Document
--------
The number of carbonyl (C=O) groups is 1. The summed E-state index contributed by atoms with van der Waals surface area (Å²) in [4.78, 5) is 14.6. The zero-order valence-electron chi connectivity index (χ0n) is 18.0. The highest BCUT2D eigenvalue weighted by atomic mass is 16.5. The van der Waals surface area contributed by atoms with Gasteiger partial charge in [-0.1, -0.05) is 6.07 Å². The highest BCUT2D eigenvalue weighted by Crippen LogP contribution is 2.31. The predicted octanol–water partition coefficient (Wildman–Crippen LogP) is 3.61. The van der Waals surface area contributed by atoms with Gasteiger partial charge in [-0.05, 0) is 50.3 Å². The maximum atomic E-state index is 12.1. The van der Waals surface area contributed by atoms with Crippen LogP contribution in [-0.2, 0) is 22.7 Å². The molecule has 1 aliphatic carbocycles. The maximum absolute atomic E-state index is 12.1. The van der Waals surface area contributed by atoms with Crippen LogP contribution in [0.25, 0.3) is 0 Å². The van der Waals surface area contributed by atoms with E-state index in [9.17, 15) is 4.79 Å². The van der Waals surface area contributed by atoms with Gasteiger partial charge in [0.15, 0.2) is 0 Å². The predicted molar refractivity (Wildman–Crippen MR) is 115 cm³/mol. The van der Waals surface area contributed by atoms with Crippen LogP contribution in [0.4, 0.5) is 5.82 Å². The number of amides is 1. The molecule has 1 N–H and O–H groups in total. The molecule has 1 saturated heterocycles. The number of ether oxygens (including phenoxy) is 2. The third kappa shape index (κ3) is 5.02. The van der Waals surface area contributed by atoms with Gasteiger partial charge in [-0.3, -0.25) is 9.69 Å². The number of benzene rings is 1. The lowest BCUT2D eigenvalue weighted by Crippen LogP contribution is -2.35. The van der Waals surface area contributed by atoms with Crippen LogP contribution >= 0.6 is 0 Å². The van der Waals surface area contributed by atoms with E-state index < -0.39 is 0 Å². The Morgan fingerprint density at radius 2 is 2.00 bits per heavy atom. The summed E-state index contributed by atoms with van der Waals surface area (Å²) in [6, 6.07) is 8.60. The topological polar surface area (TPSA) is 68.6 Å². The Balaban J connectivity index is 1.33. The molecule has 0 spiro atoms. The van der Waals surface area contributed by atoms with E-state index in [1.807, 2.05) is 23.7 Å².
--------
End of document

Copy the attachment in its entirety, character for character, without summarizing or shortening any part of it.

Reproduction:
The number of carbonyl (C=O) groups is 1. The summed E-state index contributed by atoms with van der Waals surface area (Å²) in [4.78, 5) is 14.6. The zero-order valence-electron chi connectivity index (χ0n) is 18.0. The highest BCUT2D eigenvalue weighted by atomic mass is 16.5. The van der Waals surface area contributed by atoms with Gasteiger partial charge in [-0.1, -0.05) is 6.07 Å². The highest BCUT2D eigenvalue weighted by Crippen LogP contribution is 2.31. The predicted octanol–water partition coefficient (Wildman–Crippen LogP) is 3.61. The van der Waals surface area contributed by atoms with Gasteiger partial charge in [-0.05, 0) is 50.3 Å². The maximum atomic E-state index is 12.1. The van der Waals surface area contributed by atoms with Crippen LogP contribution in [-0.2, 0) is 22.7 Å². The molecule has 1 aliphatic carbocycles. The maximum absolute atomic E-state index is 12.1. The van der Waals surface area contributed by atoms with Crippen LogP contribution in [0.25, 0.3) is 0 Å². The van der Waals surface area contributed by atoms with E-state index in [9.17, 15) is 4.79 Å². The van der Waals surface area contributed by atoms with Gasteiger partial charge in [0.15, 0.2) is 0 Å². The predicted molar refractivity (Wildman–Crippen MR) is 115 cm³/mol. The van der Waals surface area contributed by atoms with Crippen LogP contribution in [0.4, 0.5) is 5.82 Å². The number of amides is 1. The molecule has 1 N–H and O–H groups in total. The molecule has 1 saturated heterocycles. The number of ether oxygens (including phenoxy) is 2. The third kappa shape index (κ3) is 5.02. The van der Waals surface area contributed by atoms with Gasteiger partial charge in [-0.3, -0.25) is 9.69 Å². The number of benzene rings is 1. The lowest BCUT2D eigenvalue weighted by Crippen LogP contribution is -2.35. The van der Waals surface area contributed by atoms with Crippen LogP contribution >= 0.6 is 0 Å². The van der Waals surface area contributed by atoms with E-state index < -0.39 is 0 Å². The Morgan fingerprint density at radius 2 is 2.00 bits per heavy atom. The summed E-state index contributed by atoms with van der Waals surface area (Å²) in [6, 6.07) is 8.60. The topological polar surface area (TPSA) is 68.6 Å². The Balaban J connectivity index is 1.33. The molecule has 0 spiro atoms. The van der Waals surface area contributed by atoms with E-state index in [1.807, 2.05) is 23.7 Å².